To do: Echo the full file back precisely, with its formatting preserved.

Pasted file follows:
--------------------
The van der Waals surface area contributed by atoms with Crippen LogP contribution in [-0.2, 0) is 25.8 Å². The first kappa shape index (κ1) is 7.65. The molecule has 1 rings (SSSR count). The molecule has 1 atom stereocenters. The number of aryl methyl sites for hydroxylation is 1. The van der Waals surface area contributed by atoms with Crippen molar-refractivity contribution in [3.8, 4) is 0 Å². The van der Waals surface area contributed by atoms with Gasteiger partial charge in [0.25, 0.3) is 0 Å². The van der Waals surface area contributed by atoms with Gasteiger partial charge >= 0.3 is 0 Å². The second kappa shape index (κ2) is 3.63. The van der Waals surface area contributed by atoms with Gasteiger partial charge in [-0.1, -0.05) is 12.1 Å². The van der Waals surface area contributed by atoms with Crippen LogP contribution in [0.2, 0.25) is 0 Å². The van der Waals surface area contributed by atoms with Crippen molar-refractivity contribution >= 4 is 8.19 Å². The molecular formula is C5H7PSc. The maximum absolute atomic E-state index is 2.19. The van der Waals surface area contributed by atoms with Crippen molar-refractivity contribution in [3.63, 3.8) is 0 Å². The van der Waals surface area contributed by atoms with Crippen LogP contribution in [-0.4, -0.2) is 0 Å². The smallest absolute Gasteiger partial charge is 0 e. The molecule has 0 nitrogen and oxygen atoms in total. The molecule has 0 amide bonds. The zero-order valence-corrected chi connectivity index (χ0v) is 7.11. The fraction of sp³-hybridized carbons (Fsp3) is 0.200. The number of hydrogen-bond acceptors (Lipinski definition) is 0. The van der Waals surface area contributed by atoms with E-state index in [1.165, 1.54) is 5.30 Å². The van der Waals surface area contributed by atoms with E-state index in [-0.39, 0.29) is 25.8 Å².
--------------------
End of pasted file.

The van der Waals surface area contributed by atoms with Crippen LogP contribution in [-0.2, 0) is 25.8 Å². The first kappa shape index (κ1) is 7.65. The molecule has 1 rings (SSSR count). The molecule has 1 atom stereocenters. The number of aryl methyl sites for hydroxylation is 1. The van der Waals surface area contributed by atoms with Crippen molar-refractivity contribution in [3.8, 4) is 0 Å². The van der Waals surface area contributed by atoms with Gasteiger partial charge in [0.25, 0.3) is 0 Å². The van der Waals surface area contributed by atoms with Gasteiger partial charge >= 0.3 is 0 Å². The second kappa shape index (κ2) is 3.63. The van der Waals surface area contributed by atoms with Gasteiger partial charge in [-0.1, -0.05) is 12.1 Å². The van der Waals surface area contributed by atoms with Crippen LogP contribution in [0.2, 0.25) is 0 Å². The van der Waals surface area contributed by atoms with Crippen molar-refractivity contribution >= 4 is 8.19 Å². The molecular formula is C5H7PSc. The maximum absolute atomic E-state index is 2.19. The van der Waals surface area contributed by atoms with Crippen molar-refractivity contribution in [3.63, 3.8) is 0 Å². The van der Waals surface area contributed by atoms with Crippen LogP contribution in [-0.4, -0.2) is 0 Å². The smallest absolute Gasteiger partial charge is 0 e. The molecule has 0 nitrogen and oxygen atoms in total. The molecule has 0 amide bonds. The zero-order valence-corrected chi connectivity index (χ0v) is 7.11. The fraction of sp³-hybridized carbons (Fsp3) is 0.200. The number of hydrogen-bond acceptors (Lipinski definition) is 0. The van der Waals surface area contributed by atoms with E-state index in [1.165, 1.54) is 5.30 Å². The van der Waals surface area contributed by atoms with E-state index in [-0.39, 0.29) is 25.8 Å².